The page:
Nuit Blanche Fragments

Repetition, the inability to break from a cycle.

She puts her tongue inside my mouth
and this is the closest I'll ever come
to doing cocaine.

The Indigo sells
hundreds of journals,
no letter-paper.
Ours is a culture
constructed on ego.

It's getting real hard not to look for the karmic angle. I live within a rich and evolving personal mythology, but lately all the sense I've been able to make of it has put it firmly in either Greek tragedy or sitcom territory (it's hard to tell sometimes).

The girl of my dreams and I are having lunch, and a lot of fun. True to the mother of all romantic comedy cliches, I make her laugh. We joke about the dreadful food. It's an hour-long conversation stretching from the bus that took us here to the bus back. It's the latest in a series of positive social encounters that are doing wonders for my geek ego.

I stick to the rules: Upbeat conversation, eye contact. It comes naturally though I'd never have guessed that about me. This girl... It's a miracle I can be coherent around her, let alone impress her. We talk and talk. She practically asks me out. We change locations while the conversation flows.

The whole thing is her doing; She has single-handedly lifted me up from a week of limerent fear, uncertainty and doubt and she doesn't even know.

Of course there's a catch. There's always a catch.

Murphy's Law is a special case of karma where you just accept up front that you're fucked. The balance is always in favor of the universe screwing you over with all its might. This cannot be reversed. "Ya think you're having fun now, huh? Well dodge this..."

My brain actually blurred out the precise moment she said "this is my boyfriend X, etc. etc." but I'm pretty sure that was what she said. To ask would be blowing my cover so I didn't.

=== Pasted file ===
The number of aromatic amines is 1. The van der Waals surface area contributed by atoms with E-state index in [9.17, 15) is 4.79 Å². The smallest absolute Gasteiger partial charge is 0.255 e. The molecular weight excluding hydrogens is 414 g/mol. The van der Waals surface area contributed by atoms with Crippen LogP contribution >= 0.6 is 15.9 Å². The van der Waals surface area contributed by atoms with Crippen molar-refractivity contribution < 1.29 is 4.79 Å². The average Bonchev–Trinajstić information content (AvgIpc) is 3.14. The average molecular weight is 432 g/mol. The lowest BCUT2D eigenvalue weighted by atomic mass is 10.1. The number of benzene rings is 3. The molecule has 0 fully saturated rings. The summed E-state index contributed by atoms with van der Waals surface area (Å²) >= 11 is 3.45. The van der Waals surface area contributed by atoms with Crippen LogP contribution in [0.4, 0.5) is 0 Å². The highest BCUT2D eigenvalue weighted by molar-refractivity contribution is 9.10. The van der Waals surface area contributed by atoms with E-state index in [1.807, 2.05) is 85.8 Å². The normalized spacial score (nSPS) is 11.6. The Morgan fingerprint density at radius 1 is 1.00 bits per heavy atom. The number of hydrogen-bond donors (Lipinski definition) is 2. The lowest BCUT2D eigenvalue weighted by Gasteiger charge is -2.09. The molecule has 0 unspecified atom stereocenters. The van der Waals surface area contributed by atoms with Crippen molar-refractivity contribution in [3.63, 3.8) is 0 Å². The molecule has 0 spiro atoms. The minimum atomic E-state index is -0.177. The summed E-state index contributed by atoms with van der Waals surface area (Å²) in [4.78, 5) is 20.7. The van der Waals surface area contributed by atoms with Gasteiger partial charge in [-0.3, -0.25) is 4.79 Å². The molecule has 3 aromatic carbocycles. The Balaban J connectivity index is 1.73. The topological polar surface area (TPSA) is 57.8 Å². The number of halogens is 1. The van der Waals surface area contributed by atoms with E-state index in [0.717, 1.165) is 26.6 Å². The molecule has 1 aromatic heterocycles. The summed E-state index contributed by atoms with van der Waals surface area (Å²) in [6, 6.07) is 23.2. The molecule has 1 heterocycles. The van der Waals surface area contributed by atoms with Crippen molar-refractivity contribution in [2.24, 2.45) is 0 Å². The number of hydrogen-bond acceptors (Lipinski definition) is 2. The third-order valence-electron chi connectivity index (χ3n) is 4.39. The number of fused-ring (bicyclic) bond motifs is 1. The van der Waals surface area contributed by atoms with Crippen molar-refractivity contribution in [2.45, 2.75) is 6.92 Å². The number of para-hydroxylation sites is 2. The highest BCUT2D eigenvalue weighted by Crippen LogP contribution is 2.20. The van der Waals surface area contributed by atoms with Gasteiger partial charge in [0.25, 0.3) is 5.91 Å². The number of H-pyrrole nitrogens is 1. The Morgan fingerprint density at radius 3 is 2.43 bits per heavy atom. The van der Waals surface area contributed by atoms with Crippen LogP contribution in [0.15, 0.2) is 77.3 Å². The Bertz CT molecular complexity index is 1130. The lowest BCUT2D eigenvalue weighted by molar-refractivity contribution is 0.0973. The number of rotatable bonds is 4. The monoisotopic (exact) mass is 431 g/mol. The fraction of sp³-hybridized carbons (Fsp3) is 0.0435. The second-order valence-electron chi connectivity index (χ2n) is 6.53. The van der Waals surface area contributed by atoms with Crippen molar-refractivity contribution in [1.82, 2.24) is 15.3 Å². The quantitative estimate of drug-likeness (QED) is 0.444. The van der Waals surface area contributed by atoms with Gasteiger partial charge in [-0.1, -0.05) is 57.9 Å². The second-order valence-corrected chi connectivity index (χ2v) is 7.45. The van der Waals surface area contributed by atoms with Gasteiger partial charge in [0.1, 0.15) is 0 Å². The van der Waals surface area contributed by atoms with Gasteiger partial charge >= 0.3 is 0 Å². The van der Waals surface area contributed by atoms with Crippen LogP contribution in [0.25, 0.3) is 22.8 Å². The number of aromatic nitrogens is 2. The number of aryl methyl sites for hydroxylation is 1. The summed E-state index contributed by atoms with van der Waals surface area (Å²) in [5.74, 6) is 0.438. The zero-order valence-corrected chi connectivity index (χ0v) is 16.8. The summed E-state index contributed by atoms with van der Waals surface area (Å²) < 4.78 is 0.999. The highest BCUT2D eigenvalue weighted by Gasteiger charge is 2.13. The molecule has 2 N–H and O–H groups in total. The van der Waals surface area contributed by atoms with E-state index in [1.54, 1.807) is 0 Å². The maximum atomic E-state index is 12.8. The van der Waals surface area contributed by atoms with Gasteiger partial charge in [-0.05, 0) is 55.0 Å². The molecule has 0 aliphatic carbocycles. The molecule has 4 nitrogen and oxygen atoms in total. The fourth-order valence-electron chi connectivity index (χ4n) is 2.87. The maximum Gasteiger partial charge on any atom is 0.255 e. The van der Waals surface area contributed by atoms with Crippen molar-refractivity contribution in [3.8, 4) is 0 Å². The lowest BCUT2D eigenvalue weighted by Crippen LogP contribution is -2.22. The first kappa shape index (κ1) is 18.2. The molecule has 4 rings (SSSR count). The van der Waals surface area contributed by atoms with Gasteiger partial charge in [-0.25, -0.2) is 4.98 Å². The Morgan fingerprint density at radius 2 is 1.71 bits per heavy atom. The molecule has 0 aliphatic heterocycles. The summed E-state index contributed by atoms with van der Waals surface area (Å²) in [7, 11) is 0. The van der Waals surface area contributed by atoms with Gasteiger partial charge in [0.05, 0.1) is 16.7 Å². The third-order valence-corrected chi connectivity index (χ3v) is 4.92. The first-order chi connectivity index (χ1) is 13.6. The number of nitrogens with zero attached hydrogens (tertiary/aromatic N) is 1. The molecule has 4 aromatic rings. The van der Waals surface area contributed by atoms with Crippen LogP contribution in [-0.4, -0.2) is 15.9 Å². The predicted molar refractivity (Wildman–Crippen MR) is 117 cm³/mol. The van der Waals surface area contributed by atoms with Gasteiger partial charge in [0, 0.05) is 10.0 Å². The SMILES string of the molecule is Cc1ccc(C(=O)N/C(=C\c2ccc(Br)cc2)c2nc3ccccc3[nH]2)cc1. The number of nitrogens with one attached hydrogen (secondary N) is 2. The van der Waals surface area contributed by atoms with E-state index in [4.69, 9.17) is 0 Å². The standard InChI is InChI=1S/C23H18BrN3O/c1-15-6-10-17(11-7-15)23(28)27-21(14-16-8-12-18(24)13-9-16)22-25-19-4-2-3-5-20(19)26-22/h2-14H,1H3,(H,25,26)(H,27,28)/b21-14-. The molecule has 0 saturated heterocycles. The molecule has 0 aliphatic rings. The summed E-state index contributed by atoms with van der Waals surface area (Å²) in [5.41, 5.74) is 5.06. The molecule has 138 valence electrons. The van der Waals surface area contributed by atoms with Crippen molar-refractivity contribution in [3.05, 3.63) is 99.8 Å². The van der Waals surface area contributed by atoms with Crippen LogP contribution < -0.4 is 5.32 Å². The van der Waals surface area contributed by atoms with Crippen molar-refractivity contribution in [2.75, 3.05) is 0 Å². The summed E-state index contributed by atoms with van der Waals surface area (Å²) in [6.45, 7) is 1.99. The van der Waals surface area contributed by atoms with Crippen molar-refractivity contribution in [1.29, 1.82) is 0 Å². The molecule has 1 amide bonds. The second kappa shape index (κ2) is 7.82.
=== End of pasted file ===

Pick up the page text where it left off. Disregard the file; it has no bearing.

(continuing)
She's taken.

Figures. I had it coming for assuming she was available, for daring to fall for her like that, for enjoying my time with her that much.

Or, shit just happens. Viciously timed, yes, but it just does.

Barack Obama has always struck me as a man who reads. It comes as no surprise that he's spent his free time recently reading the biographies of previous American Presidents, particular Franklin Delano Roosevelt and Abraham Lincoln. Lincoln, who like the President-elect came from Illinois and presided over perhaps the most challenging time in American History, the Civil War. Roosevelt faced equal challenges, first the Great Depression and World War II. Both men earned their spot on Mt. Rushmore.

The example of Lincoln seems especially timely. Lincoln was a man who wanted to listen to anybody. In the age before polling, the only way to take the pulse of the American people was to talk to them, This is particularly true because the kind of bias shown by Fox News was rampant in America. Many newspapers today retain the name "Democrat" or "Republican" because they were founded as a partisan press, designed to cater to their party's supporters. The concept of a neutral media is really more of a 20th century construct as costs drove the second paper out of most towns, (notable exception being New York and Washington). The very idea of a neutral press is a product of radio, where network news needs to reach across the entire country, and thus speak to everyone.

The other thing Lincoln did was follow the ancient dictum of Don Corleone: "Hold your friends close and your enemies closer". Their is no better example than his decision concern one Joe Lieberman, the formerly Democratic Senator from Connecticutt and 2000 V.P. non-elect. Lieberman was a Democrat for life, but he has long been known for disagreeing with the party on the Middle East. Lieberman is an unrepentant hawk. He enthusiastically endorsed the War in Iraq, openly sides with Israel in everything we do, and supports bombing Iraq. He attacked the Democratic party for taking on George Bush over Iraq, and when he was defeated in the Democratic primary for his Senate seat ran as an independent and won. Then he went on to both endorse and campaign for John McCain for President, going so far to speak against Obama in prime time at the Republican National Convention.